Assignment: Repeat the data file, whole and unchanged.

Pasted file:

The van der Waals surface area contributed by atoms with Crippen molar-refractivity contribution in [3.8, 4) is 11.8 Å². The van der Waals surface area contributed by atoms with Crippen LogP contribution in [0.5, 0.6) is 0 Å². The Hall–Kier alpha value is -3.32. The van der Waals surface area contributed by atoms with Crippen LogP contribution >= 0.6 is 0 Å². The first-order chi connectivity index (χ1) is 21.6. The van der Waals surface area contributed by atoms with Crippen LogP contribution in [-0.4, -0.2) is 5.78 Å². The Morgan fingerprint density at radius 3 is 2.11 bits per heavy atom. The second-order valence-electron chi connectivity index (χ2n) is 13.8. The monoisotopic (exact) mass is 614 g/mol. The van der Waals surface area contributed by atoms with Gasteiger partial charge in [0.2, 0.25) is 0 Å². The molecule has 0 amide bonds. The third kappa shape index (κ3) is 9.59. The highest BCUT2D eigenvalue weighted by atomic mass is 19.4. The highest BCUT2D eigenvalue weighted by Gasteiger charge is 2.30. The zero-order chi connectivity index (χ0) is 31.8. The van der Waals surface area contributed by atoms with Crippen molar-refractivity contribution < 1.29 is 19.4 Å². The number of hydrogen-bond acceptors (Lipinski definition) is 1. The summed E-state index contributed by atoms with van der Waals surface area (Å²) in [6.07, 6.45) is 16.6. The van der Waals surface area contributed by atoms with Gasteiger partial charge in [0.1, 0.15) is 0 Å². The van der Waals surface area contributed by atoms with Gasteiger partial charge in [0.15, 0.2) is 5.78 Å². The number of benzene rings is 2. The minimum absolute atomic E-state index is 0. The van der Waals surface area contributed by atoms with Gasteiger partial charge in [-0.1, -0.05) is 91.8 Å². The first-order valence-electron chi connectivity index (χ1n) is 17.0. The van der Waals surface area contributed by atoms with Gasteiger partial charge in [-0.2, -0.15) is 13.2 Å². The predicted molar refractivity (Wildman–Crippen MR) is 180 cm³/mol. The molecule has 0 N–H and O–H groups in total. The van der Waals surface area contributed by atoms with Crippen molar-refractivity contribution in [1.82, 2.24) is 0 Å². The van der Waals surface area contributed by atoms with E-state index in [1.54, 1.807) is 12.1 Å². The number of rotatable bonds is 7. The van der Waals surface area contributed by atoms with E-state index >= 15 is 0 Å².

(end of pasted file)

The van der Waals surface area contributed by atoms with Crippen molar-refractivity contribution in [3.8, 4) is 11.8 Å². The van der Waals surface area contributed by atoms with Crippen LogP contribution in [0.5, 0.6) is 0 Å². The Hall–Kier alpha value is -3.32. The van der Waals surface area contributed by atoms with Crippen LogP contribution >= 0.6 is 0 Å². The first-order chi connectivity index (χ1) is 21.6. The van der Waals surface area contributed by atoms with Crippen LogP contribution in [-0.4, -0.2) is 5.78 Å². The Morgan fingerprint density at radius 3 is 2.11 bits per heavy atom. The second-order valence-electron chi connectivity index (χ2n) is 13.8. The monoisotopic (exact) mass is 614 g/mol. The van der Waals surface area contributed by atoms with Gasteiger partial charge in [0.2, 0.25) is 0 Å². The molecule has 0 amide bonds. The third kappa shape index (κ3) is 9.59. The highest BCUT2D eigenvalue weighted by atomic mass is 19.4. The highest BCUT2D eigenvalue weighted by Gasteiger charge is 2.30. The zero-order chi connectivity index (χ0) is 31.8. The van der Waals surface area contributed by atoms with Crippen molar-refractivity contribution < 1.29 is 19.4 Å². The number of hydrogen-bond acceptors (Lipinski definition) is 1. The summed E-state index contributed by atoms with van der Waals surface area (Å²) in [6.07, 6.45) is 16.6. The van der Waals surface area contributed by atoms with Gasteiger partial charge in [0.1, 0.15) is 0 Å². The van der Waals surface area contributed by atoms with Gasteiger partial charge in [0.15, 0.2) is 5.78 Å². The number of benzene rings is 2. The minimum absolute atomic E-state index is 0. The van der Waals surface area contributed by atoms with Gasteiger partial charge in [-0.1, -0.05) is 91.8 Å². The first-order valence-electron chi connectivity index (χ1n) is 17.0. The van der Waals surface area contributed by atoms with Gasteiger partial charge in [-0.2, -0.15) is 13.2 Å². The predicted molar refractivity (Wildman–Crippen MR) is 180 cm³/mol. The molecule has 0 N–H and O–H groups in total. The van der Waals surface area contributed by atoms with Crippen molar-refractivity contribution in [1.82, 2.24) is 0 Å². The van der Waals surface area contributed by atoms with E-state index in [1.54, 1.807) is 12.1 Å². The number of rotatable bonds is 7. The van der Waals surface area contributed by atoms with E-state index >= 15 is 0 Å².